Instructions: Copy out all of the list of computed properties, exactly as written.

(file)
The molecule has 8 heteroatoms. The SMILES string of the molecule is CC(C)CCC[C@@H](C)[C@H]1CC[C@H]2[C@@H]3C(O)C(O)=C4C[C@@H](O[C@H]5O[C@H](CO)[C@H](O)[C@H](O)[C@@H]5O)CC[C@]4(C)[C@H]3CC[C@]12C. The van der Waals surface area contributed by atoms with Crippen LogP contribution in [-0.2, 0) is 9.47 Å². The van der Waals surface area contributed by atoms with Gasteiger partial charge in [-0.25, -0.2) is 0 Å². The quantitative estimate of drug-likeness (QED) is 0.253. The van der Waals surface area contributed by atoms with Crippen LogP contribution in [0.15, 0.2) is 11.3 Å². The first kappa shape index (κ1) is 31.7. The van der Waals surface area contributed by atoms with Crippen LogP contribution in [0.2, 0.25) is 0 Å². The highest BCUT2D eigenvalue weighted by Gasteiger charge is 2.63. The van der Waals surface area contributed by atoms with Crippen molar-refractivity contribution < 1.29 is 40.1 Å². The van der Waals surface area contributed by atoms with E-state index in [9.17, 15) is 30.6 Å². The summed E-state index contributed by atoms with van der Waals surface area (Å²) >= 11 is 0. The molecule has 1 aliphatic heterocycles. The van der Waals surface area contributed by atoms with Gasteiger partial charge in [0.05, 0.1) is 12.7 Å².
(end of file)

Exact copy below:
The molecule has 8 heteroatoms. The SMILES string of the molecule is CC(C)CCC[C@@H](C)[C@H]1CC[C@H]2[C@@H]3C(O)C(O)=C4C[C@@H](O[C@H]5O[C@H](CO)[C@H](O)[C@H](O)[C@@H]5O)CC[C@]4(C)[C@H]3CC[C@]12C. The van der Waals surface area contributed by atoms with Crippen LogP contribution in [-0.2, 0) is 9.47 Å². The van der Waals surface area contributed by atoms with Gasteiger partial charge in [-0.25, -0.2) is 0 Å². The quantitative estimate of drug-likeness (QED) is 0.253. The van der Waals surface area contributed by atoms with Crippen LogP contribution in [0.15, 0.2) is 11.3 Å². The first kappa shape index (κ1) is 31.7. The van der Waals surface area contributed by atoms with Crippen LogP contribution in [0.2, 0.25) is 0 Å². The highest BCUT2D eigenvalue weighted by Gasteiger charge is 2.63. The van der Waals surface area contributed by atoms with Crippen molar-refractivity contribution < 1.29 is 40.1 Å². The van der Waals surface area contributed by atoms with E-state index in [9.17, 15) is 30.6 Å². The summed E-state index contributed by atoms with van der Waals surface area (Å²) >= 11 is 0. The molecule has 1 aliphatic heterocycles. The van der Waals surface area contributed by atoms with Gasteiger partial charge in [0.05, 0.1) is 12.7 Å².